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Patients and Doctors Wrestle with California's Assisted Suicide Law


On June 9, California became the fourth state in the nation to legally permit assisted suicide for terminally ill individuals. The state’s lawmakers approved the law last year after the terminally ill California resident Brittany Maynard received widespread attention from her decision to move to Oregon. She made the move in order to take advantage of that state’s assisted-suicide laws, which have allowed the practice since 1997. Yet even as California’s legislation comes into effect, state residents are wrestling with the implications of the new law and what it means for life – and death – in the Golden State.

“The California legislation is strict,” writes Jennifer Medina for The New York Times. Patients requesting physician-assisted suicide are required to make multiple requests for life-ending medication, and they must have a prognosis of less than six months to live. “Many hospitals have not yet released policies for dealing with the law. And no doctor, health system or pharmacy will be required to comply with a patient’s request. Doctors who object to the practice are not even required to refer patients who request the medication to another physician.”

Roman Catholic and other religious health care providers have already indicated that they will not participate. “We are crossing a line — from being a society that cares for those who are aging and sick to a society that kills those whose suffering we can no longer tolerate,” says José H. Gomez, Catholic archbishop of Los Angeles.

The Times article provides four profiles – two of patients and two of physicians – to give a glimpse into how Californians are grappling with this new angle on end-of-life issues in their state. Medina features a 63-year old woman who is terminally ill and looks to the new law to provide a way to avoid becoming a burden to her family. Another man, 88 years old and living with multiple myeloma, “does not know what will push him to the edge to ask for the medication. … [But he] relishes the idea of having the right to choose precisely when and where to die.”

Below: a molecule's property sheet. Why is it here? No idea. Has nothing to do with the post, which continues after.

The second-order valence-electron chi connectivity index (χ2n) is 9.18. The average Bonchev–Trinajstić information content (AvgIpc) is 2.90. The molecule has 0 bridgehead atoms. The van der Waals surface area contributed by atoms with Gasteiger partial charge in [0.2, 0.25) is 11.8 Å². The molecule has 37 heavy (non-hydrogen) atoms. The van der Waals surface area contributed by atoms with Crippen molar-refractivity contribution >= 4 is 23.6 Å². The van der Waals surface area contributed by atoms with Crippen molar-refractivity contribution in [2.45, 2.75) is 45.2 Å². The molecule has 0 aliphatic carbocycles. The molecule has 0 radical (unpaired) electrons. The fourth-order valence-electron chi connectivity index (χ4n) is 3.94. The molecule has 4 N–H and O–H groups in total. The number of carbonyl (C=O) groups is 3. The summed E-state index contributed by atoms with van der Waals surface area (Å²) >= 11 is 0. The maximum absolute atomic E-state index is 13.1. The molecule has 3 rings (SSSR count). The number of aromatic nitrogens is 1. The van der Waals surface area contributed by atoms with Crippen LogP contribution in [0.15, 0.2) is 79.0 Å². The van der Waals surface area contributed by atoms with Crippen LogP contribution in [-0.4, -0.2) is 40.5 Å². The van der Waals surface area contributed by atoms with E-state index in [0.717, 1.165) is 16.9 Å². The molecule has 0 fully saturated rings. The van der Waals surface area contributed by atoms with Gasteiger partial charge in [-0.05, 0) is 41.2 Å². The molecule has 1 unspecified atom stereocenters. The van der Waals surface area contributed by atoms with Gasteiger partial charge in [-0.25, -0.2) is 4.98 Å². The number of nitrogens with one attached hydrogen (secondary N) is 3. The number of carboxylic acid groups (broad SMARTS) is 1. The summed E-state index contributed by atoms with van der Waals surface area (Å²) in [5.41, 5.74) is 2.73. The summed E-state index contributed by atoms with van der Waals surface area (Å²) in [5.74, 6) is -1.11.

Among the physicians profiled in The New York Times article is Dr. Sunita Puri, a palliative medicine specialist at Keck Medicine of the University of Southern California. She describes how reaction to the new law is unfolding among clinicians there – and why most doctors aren’t comfortable taking part in legal suicide. Some of Puri’s colleagues are uncertain about the details of the medications and how they will affect their patients. Others are uncomfortable with the changing role of physicians in society – from those who prevent death at any cost, to those who in some cases usher it in. Many doctors are concerned about the mental health implications in requests for life-ending drugs. How does one know if a patient really wants to die, or if the patient is suffering from pain that counseling, palliative care, and hospice could alleviate?

Not all doctors are sympathetic to these concerns. Dr. Lonny Shavelon, a private practitioner in Berkeley, is frustrated when doctors speak to him of their discomfort participating in legalized suicide. “What I’ve said to them is, ‘Were you comfortable the first time you did chest surgery? Were you comfortable the first time you drew blood?’ I don’t understand when being uncomfortable became a reason not to do something in medicine.” Dr. Shavelon has opened a practice that will provide care for “those seeking to end their lives.” Shavelone says, “The most important issue is to listen to the patient and hear the choices that they truly want to make for themselves. “We always listen to the patient. We never tell a patient: ‘This is what you have to do. You have no choice.’”

Source: The New York Times, 6/9,